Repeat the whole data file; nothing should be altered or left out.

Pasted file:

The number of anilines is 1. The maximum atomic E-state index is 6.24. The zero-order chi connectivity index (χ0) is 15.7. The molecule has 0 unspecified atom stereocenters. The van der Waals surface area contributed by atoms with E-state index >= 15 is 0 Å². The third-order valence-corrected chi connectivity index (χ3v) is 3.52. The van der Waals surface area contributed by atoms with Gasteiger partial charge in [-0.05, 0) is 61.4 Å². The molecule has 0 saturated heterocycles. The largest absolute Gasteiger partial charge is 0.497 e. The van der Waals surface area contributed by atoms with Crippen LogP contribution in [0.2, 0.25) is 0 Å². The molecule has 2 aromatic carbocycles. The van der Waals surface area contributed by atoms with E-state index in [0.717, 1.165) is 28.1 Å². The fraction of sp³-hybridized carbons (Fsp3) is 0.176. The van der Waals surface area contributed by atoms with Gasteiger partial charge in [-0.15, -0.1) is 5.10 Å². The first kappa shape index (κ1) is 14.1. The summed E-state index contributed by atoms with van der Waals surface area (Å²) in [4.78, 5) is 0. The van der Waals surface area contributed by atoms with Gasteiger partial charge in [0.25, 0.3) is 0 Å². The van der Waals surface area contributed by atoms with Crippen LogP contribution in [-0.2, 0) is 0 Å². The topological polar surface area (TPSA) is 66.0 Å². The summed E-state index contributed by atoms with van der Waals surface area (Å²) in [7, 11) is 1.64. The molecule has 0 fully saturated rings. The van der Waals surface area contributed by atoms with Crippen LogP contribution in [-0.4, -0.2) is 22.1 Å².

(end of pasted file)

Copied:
The number of anilines is 1. The maximum atomic E-state index is 6.24. The zero-order chi connectivity index (χ0) is 15.7. The molecule has 0 unspecified atom stereocenters. The van der Waals surface area contributed by atoms with E-state index >= 15 is 0 Å². The third-order valence-corrected chi connectivity index (χ3v) is 3.52. The van der Waals surface area contributed by atoms with Gasteiger partial charge in [-0.05, 0) is 61.4 Å². The molecule has 0 saturated heterocycles. The largest absolute Gasteiger partial charge is 0.497 e. The van der Waals surface area contributed by atoms with Crippen LogP contribution in [0.2, 0.25) is 0 Å². The molecule has 2 aromatic carbocycles. The van der Waals surface area contributed by atoms with E-state index in [0.717, 1.165) is 28.1 Å². The fraction of sp³-hybridized carbons (Fsp3) is 0.176. The van der Waals surface area contributed by atoms with Gasteiger partial charge in [-0.15, -0.1) is 5.10 Å². The first kappa shape index (κ1) is 14.1. The summed E-state index contributed by atoms with van der Waals surface area (Å²) in [4.78, 5) is 0. The van der Waals surface area contributed by atoms with Gasteiger partial charge in [0.25, 0.3) is 0 Å². The van der Waals surface area contributed by atoms with Crippen LogP contribution in [-0.2, 0) is 0 Å². The topological polar surface area (TPSA) is 66.0 Å². The summed E-state index contributed by atoms with van der Waals surface area (Å²) in [7, 11) is 1.64. The molecule has 0 fully saturated rings. The van der Waals surface area contributed by atoms with Crippen LogP contribution in [-0.4, -0.2) is 22.1 Å².